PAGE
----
[rfc-i] Proposed new RFC submission requirements

Martin Rex mrex at sap.com
Fri Jun 1 11:40:59 PDT 2012

Joe Touch wrote:
> Peter Sylvester wrote:
> >
> > As long as the transformation to whatever intermediate format insures
> > reversibility of information and structure when I want to create
> > a new version.

I agree with Peter that the ability to take an existing RFC or I-D,
and even more so and abandonned I-D and convert it back into ones
favorite authoring format is a HUGE advantage.

NRoffEdit can do this.  I just tried this with rfc5746.txt (a document
authored with xml2rfc).  The resulting TXT output from NRoffEdit's
reauthoring shows ZERO diffs with http://tools.ietf.org/rfcdiff

When replacing the textual "Table of Contents" with an NRoffEdit-managed
Table of Contents" (5 seconds work), one notices with rfcdiff was
missing the "Author's Addresses" section.

While the automatic conversion isn't perfect (the heuristics about
.in vs .nf/.fi macros could be slightly better.   The HUGE advantage
is that you can start adding/changing contents pretty much _instantly_
after picking up the TXT, and take care of occasional .in vs. .fi/.nf
bikeshedding in your spare time rather than  being an initial roadblock
to your creativity an enthusiams.

> The entire publishing community - including the research community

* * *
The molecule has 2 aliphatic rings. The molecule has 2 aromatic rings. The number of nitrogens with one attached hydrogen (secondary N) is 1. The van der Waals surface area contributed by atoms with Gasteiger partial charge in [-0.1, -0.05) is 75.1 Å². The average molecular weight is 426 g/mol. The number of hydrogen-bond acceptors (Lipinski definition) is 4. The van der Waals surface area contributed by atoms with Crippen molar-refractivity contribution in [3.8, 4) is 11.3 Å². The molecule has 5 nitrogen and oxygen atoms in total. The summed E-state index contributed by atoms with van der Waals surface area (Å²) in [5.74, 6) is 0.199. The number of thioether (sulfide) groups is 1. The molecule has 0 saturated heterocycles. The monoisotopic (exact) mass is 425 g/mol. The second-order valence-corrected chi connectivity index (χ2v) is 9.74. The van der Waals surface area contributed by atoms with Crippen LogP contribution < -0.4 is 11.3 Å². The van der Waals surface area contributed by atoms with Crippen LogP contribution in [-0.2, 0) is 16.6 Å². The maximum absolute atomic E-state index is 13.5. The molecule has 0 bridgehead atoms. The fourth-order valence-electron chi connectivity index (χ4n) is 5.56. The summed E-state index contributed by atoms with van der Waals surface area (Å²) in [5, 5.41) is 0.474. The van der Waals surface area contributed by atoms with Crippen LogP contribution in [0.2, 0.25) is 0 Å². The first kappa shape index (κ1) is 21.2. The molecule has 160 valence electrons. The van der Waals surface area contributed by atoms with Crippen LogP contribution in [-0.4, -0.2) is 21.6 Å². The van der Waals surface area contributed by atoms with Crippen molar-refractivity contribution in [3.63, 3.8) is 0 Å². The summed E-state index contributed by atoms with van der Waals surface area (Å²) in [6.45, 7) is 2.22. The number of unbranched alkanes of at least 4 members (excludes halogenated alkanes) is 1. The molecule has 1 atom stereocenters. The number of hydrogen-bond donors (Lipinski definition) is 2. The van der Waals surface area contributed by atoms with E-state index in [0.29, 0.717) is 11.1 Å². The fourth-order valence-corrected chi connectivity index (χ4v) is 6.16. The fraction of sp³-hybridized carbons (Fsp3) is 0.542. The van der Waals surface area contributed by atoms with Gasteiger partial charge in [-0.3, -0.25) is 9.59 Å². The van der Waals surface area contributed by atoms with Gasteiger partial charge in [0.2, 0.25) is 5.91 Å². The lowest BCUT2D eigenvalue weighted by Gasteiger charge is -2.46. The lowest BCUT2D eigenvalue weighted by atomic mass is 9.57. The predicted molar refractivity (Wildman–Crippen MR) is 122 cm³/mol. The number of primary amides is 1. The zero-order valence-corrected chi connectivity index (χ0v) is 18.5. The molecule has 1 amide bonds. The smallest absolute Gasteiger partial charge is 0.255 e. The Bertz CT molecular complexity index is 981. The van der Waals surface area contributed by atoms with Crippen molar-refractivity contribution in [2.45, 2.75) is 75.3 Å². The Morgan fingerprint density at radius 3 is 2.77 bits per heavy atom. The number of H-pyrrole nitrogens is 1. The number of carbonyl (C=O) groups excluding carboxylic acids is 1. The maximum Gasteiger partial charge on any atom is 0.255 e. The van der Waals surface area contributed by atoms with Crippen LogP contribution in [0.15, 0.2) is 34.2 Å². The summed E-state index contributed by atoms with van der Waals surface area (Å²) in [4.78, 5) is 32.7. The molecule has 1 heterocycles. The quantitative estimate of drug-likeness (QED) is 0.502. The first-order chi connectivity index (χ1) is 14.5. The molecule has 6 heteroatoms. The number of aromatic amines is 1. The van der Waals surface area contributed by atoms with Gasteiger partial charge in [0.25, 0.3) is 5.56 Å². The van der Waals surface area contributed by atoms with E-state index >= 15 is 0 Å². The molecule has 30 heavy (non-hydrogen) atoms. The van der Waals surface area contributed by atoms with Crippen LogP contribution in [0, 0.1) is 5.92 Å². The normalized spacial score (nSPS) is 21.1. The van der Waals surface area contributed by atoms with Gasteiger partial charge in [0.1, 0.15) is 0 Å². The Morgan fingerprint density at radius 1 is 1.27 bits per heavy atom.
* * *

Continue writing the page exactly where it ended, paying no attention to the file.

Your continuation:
> - recognizes that access to source format does not impede the ability
> to write new material even when it reuses previous material.
> New documents shouldn't be minor revisions of existing docs. They often
> need to be substantially revised in content anyway, structurally
> reorganized, etc.

Better DON'T!

Whenever a revised information about _the_very_same_ protocol, as well
as a new protocol revision are created from an existing specification,
it is _extremely_ valuable if the new document and the existing document
can be diffed by http://tools.ietf.org/rfcdiff in order to determine
the _exact_ differences between both in order to add the new features
or support for a new protocol version to an existing implementation.

Messing around heavily will create major headaches with the readers
of the document, and is only sensible when it is anticipated that
new implementations will have to be done from scratch anyway.


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